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  7. #157
    Cricket Web Staff Member Richard's Avatar
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    Quote Originally Posted by Burgey View Post
    Mints!!!!

    XXX mints!!!!!

    You Poms love 'em don't ya???? be honest now, c'mon.....
    I love suncream, I love anything really that will help me shine the ball as well as I can.

    As long as it's shining rather than de-shining, I honestly don't really mind whatever the fielders use. If someone can sneak vaseline onto the field to shine the ball, I'll shake his hand and say well played. Don't do it myself, as I find suncream-enhanced sweat a) works perfectly well and b) is generally less likely to be called-out. But I'd have no objection to doing it.

    IMO, anything which helps swing is good.

  8. #158
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    [QUOTE=Richard;1553568]Really, I think it's accurate simply to say that all batsmen (of any time) are vulnerable against the swinging ball delivered at high pace, regardless of whether it's conventional or reverse swing.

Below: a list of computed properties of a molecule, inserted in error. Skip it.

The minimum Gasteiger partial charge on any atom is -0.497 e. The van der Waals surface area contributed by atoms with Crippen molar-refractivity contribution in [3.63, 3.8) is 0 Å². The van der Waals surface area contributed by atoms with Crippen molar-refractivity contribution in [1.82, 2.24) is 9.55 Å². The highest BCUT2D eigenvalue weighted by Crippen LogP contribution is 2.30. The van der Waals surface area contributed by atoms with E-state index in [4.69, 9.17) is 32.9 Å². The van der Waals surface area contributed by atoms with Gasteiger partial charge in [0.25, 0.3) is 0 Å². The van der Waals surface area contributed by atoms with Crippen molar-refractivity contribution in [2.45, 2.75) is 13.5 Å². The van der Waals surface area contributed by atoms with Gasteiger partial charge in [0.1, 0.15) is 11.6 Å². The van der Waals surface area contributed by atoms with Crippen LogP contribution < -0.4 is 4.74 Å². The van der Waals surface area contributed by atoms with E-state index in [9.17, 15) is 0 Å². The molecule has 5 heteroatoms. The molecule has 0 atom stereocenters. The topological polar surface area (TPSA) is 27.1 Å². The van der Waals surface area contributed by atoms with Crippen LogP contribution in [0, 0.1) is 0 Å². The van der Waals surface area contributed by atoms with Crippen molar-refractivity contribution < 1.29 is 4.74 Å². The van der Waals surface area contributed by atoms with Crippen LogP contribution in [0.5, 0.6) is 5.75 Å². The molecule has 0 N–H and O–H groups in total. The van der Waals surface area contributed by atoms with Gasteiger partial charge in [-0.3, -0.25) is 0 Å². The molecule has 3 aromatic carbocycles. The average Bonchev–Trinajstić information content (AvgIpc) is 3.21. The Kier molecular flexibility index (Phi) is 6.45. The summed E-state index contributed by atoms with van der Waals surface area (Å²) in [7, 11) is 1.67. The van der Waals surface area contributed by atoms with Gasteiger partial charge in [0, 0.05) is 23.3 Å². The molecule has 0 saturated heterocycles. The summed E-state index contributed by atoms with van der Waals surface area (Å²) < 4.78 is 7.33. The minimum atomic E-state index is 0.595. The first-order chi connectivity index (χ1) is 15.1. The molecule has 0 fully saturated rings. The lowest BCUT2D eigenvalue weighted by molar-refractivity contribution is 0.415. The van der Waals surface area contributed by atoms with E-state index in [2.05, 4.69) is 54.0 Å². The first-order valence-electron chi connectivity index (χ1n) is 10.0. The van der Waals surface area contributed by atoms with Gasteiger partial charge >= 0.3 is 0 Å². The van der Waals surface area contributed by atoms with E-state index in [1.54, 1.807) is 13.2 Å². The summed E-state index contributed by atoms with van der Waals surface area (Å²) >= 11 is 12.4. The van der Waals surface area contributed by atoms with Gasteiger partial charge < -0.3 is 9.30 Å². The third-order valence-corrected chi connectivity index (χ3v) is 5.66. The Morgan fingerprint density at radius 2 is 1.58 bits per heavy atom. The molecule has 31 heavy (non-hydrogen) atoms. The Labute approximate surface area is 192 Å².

The difference between the two is somewhat overstated, at least as far as the batsmen countering it is concerned. The batsman has to do the same thing regardless of whether the swing is conventional or reverse.
    QUOTE]

    True, but reverse swing delivered at high pace in general tends to swing in late and swing in more than a conventional swinging delivery. Of course, this depends upon the state of the pitch and ball as well...

  9. #159
    International Debutant Slifer's Avatar
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    Quote Originally Posted by Engle View Post
    Continuing this exercise (since my curiousity is piqued), Imran comes out ahead of the other greats of his day in matches they bowled together.

    Against Lillee, in 3 series of 8 matches (6 in Aus):
    Imran got 40 wkts @ 24.37, Lillee got 39 wkts @ 27.79

    Against Hadlee, in 3 series of 7 matches(4 in NZ)
    Imran got 31 wkts @ 28.19, Hadlee got 25 wkts @ 35.4
    Imran taking the same number of wkts per tests played together as Marshall proves nothing. Clearly Marshall had much more competiton for wkts than did Imran. Overall Marshall > Imran (as a bowler ) but not by much.